In Maryland, Melissa George’s middle-schooler has grown increasingly depressed amid the pandemic, she said — unable to focus on school-by-screen, failing classes, missing classmates and friends.

There have been visits to a psychiatrist, trips to the emergency room and a three-week stay in a psychiatric facility. They are a family of two, and George works in health care. Her teenager had difficulties before, but now it is much worse, she said.

“I’m scared this sets her down a dark path that may have been avoidable if she had more opportunities with friends, teachers and peers,” she said. “I don’t know what else I can do. I feel devastated.”

A growing number of studies examining the impact of covid-19 show mental health problems on the rise in children and adolescents, said Sharon Hoover, a professor of child and adolescent psychiatry at University of Maryland School of Medicine and co-director of the Center for School Mental Health.

“Many school kids are suffering,” she said. “There’s no doubt about it.”

Students who are most vulnerable are often most affected — tending to have greater family disruption and economic hardship, less access to mental health services and fewer devices for connecting to school.

Experts point out that students can have very different experiences of isolating at home. Some are doing better academically — free from social anxieties, peer pressures and distractions, and getting more sleep. Some have bonded more with their families.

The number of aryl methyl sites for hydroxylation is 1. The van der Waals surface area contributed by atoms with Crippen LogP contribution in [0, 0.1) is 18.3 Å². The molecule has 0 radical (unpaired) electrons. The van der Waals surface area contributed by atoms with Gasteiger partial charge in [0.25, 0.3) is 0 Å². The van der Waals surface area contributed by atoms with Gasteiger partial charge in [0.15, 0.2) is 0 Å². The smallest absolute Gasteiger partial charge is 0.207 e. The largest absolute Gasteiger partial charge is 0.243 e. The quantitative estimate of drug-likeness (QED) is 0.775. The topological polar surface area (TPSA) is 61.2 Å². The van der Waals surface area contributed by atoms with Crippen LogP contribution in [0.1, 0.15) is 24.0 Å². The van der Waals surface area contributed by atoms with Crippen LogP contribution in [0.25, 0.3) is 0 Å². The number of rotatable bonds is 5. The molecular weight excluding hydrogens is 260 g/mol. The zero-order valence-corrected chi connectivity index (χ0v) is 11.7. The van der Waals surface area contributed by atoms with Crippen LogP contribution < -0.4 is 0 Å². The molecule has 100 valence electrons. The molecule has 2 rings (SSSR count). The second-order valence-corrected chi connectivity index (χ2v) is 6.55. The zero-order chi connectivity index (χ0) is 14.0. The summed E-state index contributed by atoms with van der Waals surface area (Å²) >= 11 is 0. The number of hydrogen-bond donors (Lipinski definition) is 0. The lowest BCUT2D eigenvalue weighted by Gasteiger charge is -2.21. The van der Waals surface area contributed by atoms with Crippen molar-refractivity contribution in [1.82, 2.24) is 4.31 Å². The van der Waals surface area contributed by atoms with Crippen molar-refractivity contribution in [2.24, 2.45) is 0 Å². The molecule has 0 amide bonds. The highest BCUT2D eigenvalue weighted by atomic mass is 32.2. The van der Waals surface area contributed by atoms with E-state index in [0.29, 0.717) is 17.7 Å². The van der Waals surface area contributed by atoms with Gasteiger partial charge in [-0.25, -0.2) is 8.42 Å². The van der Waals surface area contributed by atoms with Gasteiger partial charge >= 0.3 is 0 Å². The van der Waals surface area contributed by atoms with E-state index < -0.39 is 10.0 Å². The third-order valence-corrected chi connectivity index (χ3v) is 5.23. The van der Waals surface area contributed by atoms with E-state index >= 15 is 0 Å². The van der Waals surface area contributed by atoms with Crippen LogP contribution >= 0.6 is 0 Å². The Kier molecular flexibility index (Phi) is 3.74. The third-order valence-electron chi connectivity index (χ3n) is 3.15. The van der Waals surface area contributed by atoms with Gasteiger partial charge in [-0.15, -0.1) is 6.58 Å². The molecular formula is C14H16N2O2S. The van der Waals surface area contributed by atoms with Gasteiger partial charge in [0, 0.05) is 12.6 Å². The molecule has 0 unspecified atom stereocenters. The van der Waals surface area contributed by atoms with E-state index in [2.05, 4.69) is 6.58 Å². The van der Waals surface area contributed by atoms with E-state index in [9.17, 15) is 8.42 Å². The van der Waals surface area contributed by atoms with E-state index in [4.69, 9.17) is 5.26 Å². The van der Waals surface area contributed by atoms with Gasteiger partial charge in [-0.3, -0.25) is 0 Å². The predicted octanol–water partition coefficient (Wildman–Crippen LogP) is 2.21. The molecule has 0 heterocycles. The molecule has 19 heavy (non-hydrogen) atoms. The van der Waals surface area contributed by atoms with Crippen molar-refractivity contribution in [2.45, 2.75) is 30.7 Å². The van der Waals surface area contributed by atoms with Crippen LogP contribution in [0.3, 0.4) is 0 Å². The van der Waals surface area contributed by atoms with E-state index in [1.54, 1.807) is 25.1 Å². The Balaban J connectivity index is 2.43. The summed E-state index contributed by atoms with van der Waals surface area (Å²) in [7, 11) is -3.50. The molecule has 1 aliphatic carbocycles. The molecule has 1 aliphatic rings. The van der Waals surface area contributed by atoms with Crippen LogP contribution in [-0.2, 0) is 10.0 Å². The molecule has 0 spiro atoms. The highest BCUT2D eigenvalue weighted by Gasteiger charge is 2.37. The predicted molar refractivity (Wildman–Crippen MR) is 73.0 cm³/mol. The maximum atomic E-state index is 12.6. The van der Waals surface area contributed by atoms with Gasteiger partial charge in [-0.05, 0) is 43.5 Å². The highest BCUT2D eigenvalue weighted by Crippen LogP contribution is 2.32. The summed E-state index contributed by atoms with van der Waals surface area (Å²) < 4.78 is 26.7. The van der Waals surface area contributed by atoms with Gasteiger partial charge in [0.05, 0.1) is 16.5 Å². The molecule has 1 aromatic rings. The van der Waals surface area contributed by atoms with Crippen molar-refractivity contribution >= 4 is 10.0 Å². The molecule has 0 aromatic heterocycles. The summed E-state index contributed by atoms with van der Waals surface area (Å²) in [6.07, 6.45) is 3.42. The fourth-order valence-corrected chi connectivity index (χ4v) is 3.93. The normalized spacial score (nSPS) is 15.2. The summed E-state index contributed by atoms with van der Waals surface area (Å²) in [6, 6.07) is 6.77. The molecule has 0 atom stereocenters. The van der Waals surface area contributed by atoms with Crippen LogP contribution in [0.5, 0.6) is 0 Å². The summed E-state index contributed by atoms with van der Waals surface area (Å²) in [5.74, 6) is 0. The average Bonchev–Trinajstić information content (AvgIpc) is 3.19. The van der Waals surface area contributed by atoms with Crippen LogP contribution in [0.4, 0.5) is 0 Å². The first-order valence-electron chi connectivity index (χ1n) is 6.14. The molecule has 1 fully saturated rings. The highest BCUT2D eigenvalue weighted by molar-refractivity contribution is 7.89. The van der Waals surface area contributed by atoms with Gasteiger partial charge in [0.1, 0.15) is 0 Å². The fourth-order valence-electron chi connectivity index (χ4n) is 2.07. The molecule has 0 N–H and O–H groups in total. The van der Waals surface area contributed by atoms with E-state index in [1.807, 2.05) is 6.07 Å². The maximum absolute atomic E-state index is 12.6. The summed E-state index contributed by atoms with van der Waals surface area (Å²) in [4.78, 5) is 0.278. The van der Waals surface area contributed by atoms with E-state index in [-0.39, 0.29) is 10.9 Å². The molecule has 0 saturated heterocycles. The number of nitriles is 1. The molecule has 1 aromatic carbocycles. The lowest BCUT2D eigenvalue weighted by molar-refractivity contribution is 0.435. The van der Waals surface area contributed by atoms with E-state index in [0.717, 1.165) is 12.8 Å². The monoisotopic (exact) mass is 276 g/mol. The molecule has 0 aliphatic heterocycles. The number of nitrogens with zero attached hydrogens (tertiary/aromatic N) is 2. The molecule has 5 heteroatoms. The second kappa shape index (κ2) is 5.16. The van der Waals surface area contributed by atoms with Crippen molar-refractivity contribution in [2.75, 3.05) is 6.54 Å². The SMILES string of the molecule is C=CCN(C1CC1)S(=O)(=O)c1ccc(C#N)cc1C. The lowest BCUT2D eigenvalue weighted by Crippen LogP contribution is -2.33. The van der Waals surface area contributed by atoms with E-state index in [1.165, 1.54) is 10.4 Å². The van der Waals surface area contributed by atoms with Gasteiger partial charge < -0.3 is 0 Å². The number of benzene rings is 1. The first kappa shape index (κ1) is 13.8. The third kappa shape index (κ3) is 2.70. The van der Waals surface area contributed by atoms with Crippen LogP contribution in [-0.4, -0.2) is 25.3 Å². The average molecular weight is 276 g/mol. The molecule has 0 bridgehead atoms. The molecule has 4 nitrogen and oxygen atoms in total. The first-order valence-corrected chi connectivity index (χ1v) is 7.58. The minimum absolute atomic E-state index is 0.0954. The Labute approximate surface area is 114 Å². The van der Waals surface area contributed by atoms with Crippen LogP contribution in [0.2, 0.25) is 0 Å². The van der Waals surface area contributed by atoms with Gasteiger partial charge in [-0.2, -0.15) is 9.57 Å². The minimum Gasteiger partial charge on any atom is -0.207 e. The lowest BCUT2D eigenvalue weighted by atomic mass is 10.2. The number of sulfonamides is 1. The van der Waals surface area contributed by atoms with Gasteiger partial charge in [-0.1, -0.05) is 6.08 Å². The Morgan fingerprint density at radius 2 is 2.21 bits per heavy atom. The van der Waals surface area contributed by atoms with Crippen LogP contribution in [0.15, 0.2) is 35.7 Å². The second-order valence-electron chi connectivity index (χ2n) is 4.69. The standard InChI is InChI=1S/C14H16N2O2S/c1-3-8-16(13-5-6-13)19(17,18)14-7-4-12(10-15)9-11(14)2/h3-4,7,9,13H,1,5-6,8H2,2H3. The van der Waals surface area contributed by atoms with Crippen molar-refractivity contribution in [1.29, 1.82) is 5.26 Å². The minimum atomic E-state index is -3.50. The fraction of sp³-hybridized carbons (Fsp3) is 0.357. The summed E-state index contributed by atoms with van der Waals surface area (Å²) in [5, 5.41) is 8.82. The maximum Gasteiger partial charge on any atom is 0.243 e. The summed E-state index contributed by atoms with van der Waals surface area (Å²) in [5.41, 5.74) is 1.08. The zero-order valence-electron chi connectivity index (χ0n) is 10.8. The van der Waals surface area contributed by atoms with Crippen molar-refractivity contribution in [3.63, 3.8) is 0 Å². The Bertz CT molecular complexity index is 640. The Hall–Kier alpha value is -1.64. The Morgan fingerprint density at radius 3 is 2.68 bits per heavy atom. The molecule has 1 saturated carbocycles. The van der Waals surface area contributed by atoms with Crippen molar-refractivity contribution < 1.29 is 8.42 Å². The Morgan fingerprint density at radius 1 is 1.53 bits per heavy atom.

But others are visibly struggling: kids who don’t get out of bed, who stop eating, who harm themselves or withdraw from families and friends. Kids who fail their courses or no longer want to plug in.

“It’s hard to see your child hurt so much,” said one mother in Silver Spring, Md., who said her teenage daughter abruptly stopped eating and doing schoolwork midway through fall. “It’s a total 180 [degrees] from the way she was.”

Her elementary-schooler, who struggled before the pandemic, has needed “serious academic and medical interventions,” said the mother, who spoke on the condition of anonymity to protect her children’s privacy.

“We were a high-achieving household that expected good grades,” she said. “Now it’s just: ‘Pass and be well.’ Grades really don’t matter at all.”

Under the radar